Research Alert


Microbiota are essential to normal immune development and there is growing recognition of its importance to human health and disease and deepening understanding of the complexity of host-microbe interactions in the human gut and other tissues. Commensal microbes not only can influence host immunity locally through impacts of bioactive microbial metabolites and direct interactions with epithelial cells and innate immune receptors but also can exert systemic immunomodulatory effects via impacts on host immune cells capable of trafficking beyond the gut. Emerging data suggest microbiota influence the development of multiple myeloma (MM), a malignancy of the immune system derived from immunoglobulin-producing bone marrow plasma cells, through the promotion of inflammation. Superior treatment outcomes for MM correlate with a higher abundance of commensal microbiota capable of influencing inflammatory responses through the production of butyrate. In patients with hematologic malignancies, higher levels of diversity of the gut microbiota correlate with superior outcomes after hematopoietic stem cell transplantation. Correlative data support the impact of commensal microbiota on survival, risk of infection, disease relapse, and graft-versus-host disease (GVHD) after transplant. In this review, we will discuss the current understanding of the role of host-microbe interactions and the inflammatory tumor microenvironment of multiple myeloma, discuss data describing the key role of microbiota in hematopoietic stem cell transplantation for treatment of hematologic malignancies, and highlight several possible concepts for interventions directed at the gut microbiota to influence treatment outcomes.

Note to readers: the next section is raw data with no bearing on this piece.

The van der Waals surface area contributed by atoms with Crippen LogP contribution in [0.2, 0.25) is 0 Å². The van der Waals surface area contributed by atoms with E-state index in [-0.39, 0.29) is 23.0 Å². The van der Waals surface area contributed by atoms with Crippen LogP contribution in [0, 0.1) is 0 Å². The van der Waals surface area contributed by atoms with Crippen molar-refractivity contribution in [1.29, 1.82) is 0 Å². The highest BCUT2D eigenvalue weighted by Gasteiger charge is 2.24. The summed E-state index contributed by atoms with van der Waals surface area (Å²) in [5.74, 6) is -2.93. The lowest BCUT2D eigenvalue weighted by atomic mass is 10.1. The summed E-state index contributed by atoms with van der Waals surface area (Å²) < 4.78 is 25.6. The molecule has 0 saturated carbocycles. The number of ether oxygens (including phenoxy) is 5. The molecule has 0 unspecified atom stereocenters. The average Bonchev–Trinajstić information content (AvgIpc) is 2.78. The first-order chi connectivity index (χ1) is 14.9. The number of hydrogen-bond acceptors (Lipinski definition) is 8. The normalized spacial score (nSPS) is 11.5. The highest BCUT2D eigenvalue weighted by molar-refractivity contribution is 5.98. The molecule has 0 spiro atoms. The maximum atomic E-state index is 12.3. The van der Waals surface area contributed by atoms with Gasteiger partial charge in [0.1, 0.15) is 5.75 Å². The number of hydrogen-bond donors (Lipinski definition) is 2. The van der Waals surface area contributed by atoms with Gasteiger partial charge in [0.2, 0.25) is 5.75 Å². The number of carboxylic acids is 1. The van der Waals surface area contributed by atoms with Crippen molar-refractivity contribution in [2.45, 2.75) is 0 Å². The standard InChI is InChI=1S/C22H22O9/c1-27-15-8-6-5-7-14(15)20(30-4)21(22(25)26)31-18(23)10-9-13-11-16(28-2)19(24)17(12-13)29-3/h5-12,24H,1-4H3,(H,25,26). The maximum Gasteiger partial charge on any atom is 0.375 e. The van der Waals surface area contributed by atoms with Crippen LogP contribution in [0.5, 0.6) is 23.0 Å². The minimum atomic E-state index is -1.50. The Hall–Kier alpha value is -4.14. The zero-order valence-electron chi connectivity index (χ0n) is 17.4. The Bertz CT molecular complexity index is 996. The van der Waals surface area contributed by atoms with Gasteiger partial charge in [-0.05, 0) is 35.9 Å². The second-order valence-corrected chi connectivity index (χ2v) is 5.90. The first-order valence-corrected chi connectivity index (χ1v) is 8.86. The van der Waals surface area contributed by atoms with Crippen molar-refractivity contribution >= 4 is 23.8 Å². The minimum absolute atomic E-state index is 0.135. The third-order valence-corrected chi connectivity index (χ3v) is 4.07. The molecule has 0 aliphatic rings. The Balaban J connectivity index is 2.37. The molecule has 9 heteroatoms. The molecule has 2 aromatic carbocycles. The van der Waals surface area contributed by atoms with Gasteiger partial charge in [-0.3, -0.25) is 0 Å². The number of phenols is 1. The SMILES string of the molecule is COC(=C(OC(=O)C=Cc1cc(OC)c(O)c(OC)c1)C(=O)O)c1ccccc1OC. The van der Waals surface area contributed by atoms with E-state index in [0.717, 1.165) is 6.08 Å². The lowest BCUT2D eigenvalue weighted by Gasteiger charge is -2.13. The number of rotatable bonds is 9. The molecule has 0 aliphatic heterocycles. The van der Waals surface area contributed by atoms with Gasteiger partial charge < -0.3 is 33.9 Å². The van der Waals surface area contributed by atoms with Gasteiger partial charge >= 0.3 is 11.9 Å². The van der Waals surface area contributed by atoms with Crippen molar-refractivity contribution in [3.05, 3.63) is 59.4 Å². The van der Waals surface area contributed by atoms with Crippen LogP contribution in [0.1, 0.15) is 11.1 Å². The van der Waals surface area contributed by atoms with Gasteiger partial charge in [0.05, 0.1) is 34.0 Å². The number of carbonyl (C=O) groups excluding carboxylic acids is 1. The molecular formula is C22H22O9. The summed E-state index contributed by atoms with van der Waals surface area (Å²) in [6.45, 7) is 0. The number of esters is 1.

Journal Link: Cancer and Metastasis Reviews

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Cancer and Metastasis Reviews